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Voices about cervical cancer

Jacqueline Walters, MD

“African American women are two times more likely to die from cervical cancer.

We are affected more than any other racial or ethnic group,” says OBGYN physician Jacqueline Walters, MD.

“Early detection is your best protection. So you need to start with a well-woman exam. Go in for an annual visit with your doctor. This visit is two parts. It’s discussion and physical exam.

So make sure you’re asking for your cervical cancer screening that is appropriate for your age. For example, if you’re over the age of 30, you want co-testing. This is Pap test plus HPV.”

A 3-minute video from WMAR-2 News, a Baltimore television station.

 

Ciara

“The cool thing is you can prevent cervical cancer. How amazing is that?” asks singer and businesswoman Ciara. 

“Screen for things llike cervical cancer with Pap and HVP testing. Black women are twice as likely to die from cervical cancer than other women.”

“Go out there and make an appointment. Put yourself first, you have to. Putting yourself first is everything. Then you can take off and be your best self in every way possible.”

Ciara has teamed up with Project Health Equality and the Black Women’s Health Imperative for their “Cerving Confidence” campaign to raise awareness of cervical cancer in Black women.

A 2-minute video from MultiVu.

Jessica Shepherd, MD

“The best way to prevent cervical cancer is screening. So when you go to your doctor, you want to make sure that’s an annual relationship, you’re going to your doctor every year,” says OBGYN physician Jessica Stewart.

“At the age of 21 is when you want to start doing your Pap screening. And between the ages of 30 to 65 is making sure that you’re getting your Pap and HPV together. Because the HPV test is able to detect most cervical cancers. And don’t be afraid to ask questions.

The tests are covered by the Affordable Care Act. There should be no copay, no deductible.”

A 2-minute video from television station News4JAX in Jacksonville, Florida. The video also includes a conversation with sports reporter and cervical cancer survivor Erin Andrews. 

"We should not lose another soul to cervical cancer."

“African American women have the highest mortality rate for cervical cancer because we are not getting screened, we are not going to the doctors, we are not taking our health into our own hands,” say Latasha Bostick and Darlene Cook, cervical cancer survivors.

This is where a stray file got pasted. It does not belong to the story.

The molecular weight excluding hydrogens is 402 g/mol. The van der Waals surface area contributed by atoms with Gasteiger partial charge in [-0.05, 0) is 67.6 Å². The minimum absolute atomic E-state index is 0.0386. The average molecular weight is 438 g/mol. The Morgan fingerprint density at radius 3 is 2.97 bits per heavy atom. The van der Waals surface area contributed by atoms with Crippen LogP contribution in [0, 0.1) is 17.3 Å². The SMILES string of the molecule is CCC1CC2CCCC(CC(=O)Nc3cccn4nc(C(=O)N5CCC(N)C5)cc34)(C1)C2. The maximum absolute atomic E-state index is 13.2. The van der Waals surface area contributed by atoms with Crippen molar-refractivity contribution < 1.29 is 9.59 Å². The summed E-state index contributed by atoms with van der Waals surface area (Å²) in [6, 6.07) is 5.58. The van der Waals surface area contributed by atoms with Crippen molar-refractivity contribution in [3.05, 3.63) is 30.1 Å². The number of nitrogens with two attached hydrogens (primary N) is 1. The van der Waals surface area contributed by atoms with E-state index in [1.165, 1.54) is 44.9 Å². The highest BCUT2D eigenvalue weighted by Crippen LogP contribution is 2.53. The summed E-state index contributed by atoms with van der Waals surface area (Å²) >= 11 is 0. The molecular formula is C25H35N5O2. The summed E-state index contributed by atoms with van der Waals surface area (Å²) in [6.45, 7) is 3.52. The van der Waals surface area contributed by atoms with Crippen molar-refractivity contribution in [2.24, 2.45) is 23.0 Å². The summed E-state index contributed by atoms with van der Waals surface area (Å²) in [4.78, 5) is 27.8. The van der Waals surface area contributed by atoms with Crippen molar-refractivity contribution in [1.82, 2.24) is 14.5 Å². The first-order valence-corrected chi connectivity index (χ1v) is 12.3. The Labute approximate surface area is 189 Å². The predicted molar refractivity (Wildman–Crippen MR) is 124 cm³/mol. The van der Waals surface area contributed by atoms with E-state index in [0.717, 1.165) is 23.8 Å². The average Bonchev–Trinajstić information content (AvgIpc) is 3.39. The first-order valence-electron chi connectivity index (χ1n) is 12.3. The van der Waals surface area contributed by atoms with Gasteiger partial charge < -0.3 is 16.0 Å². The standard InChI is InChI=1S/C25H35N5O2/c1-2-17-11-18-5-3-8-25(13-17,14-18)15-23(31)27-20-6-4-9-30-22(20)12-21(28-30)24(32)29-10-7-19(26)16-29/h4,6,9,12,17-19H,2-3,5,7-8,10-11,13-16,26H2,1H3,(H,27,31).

“They don’t have a vaccine for breast cancer, lung cancer, prostate cancer. They have a vaccine for us! We should not lose another soul to cervical cancer. Come on now y’all, It’s the new millennium! What are you waiting for? This cancer is preventable.”

A 1-minute video from CervivorTV.

"It's not just about you. It's about your loved ones, too."

Chilean-American actress and singer Cote de Pablo was too busy with her career and life to get a regular Pap test. When she finally got around to it, “things didn’t look too good. We thought I might have cervical cancer.” But after lots of worries, no cancer.

“I’ve always been very close to my mother. When we finally got the results, she broke down. And that’s when I realized it’s not just about me. It’s about your loved ones, too.

So, women get a Pap test to check for cervical cancer. Please pay attention to your health for you and the people who care about you.”

A 1-minute video from the Centers for Disease Control and Prevention (CDC).

An average of 11 women die of cervical cancer each day in the United States. Half of them are in their 50s or younger.

Source: Cancer statistics, 2022. American Cancer Society. 

"There are glaring racial disparities in cervical cancer deaths in the U.S."

“Although almost no one should die from cervical cancer, some groups—those that are historically marginalized and neglected in the US, including women of color, women living in poverty, and those without health insurance—die more often than others.

There are glaring racial disparities in cervical cancer deaths in the US and Black women die of the disease at a disproportionately high rate. Black women have a higher risk of late-stage diagnosis, and they are more likely to die from the disease than any other racial or ethnic group in the country.

In the state of Georgia, Black women are almost one and a half times as likely to die of cervical cancer as white women and these disparities increase at alarming rates as they age. Black Georgian women are more likely to have never been screened for cervical cancer, are diagnosed at a later stage, and have lower five-year survival rates.”

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